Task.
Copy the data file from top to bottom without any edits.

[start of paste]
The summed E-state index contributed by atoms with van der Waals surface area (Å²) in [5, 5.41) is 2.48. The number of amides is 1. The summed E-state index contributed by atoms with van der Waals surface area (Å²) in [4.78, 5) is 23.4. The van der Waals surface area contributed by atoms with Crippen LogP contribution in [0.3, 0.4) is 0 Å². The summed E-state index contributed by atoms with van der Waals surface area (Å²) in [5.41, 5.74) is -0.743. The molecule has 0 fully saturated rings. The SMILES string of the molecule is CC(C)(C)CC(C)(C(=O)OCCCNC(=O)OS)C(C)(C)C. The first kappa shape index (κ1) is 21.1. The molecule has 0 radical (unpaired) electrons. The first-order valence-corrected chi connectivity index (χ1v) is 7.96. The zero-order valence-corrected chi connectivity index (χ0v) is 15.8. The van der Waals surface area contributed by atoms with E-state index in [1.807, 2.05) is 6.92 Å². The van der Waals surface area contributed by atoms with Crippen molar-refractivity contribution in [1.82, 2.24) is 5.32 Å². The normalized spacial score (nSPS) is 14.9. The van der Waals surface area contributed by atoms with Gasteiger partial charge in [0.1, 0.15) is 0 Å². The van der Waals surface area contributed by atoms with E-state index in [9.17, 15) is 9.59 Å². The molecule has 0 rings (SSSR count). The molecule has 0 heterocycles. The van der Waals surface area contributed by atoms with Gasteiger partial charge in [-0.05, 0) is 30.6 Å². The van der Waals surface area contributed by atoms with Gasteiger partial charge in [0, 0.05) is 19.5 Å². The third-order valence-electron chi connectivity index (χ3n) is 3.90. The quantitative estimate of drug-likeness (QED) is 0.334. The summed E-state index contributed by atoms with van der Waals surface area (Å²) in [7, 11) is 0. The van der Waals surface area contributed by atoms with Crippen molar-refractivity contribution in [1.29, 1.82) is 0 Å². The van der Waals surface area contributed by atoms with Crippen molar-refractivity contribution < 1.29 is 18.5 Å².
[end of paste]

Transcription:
The summed E-state index contributed by atoms with van der Waals surface area (Å²) in [5, 5.41) is 2.48. The number of amides is 1. The summed E-state index contributed by atoms with van der Waals surface area (Å²) in [4.78, 5) is 23.4. The van der Waals surface area contributed by atoms with Crippen LogP contribution in [0.3, 0.4) is 0 Å². The summed E-state index contributed by atoms with van der Waals surface area (Å²) in [5.41, 5.74) is -0.743. The molecule has 0 fully saturated rings. The SMILES string of the molecule is CC(C)(C)CC(C)(C(=O)OCCCNC(=O)OS)C(C)(C)C. The first kappa shape index (κ1) is 21.1. The molecule has 0 radical (unpaired) electrons. The first-order valence-corrected chi connectivity index (χ1v) is 7.96. The zero-order valence-corrected chi connectivity index (χ0v) is 15.8. The van der Waals surface area contributed by atoms with E-state index in [1.807, 2.05) is 6.92 Å². The van der Waals surface area contributed by atoms with Crippen molar-refractivity contribution in [1.82, 2.24) is 5.32 Å². The normalized spacial score (nSPS) is 14.9. The van der Waals surface area contributed by atoms with Gasteiger partial charge in [0.1, 0.15) is 0 Å². The van der Waals surface area contributed by atoms with E-state index in [9.17, 15) is 9.59 Å². The molecule has 0 rings (SSSR count). The molecule has 0 heterocycles. The van der Waals surface area contributed by atoms with Gasteiger partial charge in [-0.05, 0) is 30.6 Å². The van der Waals surface area contributed by atoms with Gasteiger partial charge in [0, 0.05) is 19.5 Å². The third-order valence-electron chi connectivity index (χ3n) is 3.90. The quantitative estimate of drug-likeness (QED) is 0.334. The summed E-state index contributed by atoms with van der Waals surface area (Å²) in [7, 11) is 0. The van der Waals surface area contributed by atoms with Crippen molar-refractivity contribution in [1.29, 1.82) is 0 Å². The van der Waals surface area contributed by atoms with Crippen molar-refractivity contribution < 1.29 is 18.5 Å².